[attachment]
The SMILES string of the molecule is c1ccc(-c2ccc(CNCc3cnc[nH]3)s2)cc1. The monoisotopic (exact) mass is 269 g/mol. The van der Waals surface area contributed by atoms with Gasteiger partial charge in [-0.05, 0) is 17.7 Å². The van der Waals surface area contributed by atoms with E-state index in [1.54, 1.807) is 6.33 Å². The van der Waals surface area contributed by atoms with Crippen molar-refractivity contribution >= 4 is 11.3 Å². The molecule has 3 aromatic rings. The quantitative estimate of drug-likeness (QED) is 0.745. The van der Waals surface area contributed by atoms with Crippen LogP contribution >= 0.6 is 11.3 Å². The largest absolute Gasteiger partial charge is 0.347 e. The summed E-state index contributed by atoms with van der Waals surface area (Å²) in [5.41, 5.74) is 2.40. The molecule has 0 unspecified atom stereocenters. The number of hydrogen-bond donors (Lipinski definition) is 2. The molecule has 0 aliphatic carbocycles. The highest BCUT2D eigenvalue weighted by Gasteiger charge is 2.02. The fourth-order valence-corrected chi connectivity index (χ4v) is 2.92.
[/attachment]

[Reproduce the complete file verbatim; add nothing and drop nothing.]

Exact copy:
The SMILES string of the molecule is c1ccc(-c2ccc(CNCc3cnc[nH]3)s2)cc1. The monoisotopic (exact) mass is 269 g/mol. The van der Waals surface area contributed by atoms with Gasteiger partial charge in [-0.05, 0) is 17.7 Å². The van der Waals surface area contributed by atoms with E-state index in [1.54, 1.807) is 6.33 Å². The van der Waals surface area contributed by atoms with Crippen molar-refractivity contribution >= 4 is 11.3 Å². The molecule has 3 aromatic rings. The quantitative estimate of drug-likeness (QED) is 0.745. The van der Waals surface area contributed by atoms with Crippen LogP contribution >= 0.6 is 11.3 Å². The largest absolute Gasteiger partial charge is 0.347 e. The summed E-state index contributed by atoms with van der Waals surface area (Å²) in [5.41, 5.74) is 2.40. The molecule has 0 unspecified atom stereocenters. The number of hydrogen-bond donors (Lipinski definition) is 2. The molecule has 0 aliphatic carbocycles. The highest BCUT2D eigenvalue weighted by Gasteiger charge is 2.02. The fourth-order valence-corrected chi connectivity index (χ4v) is 2.92.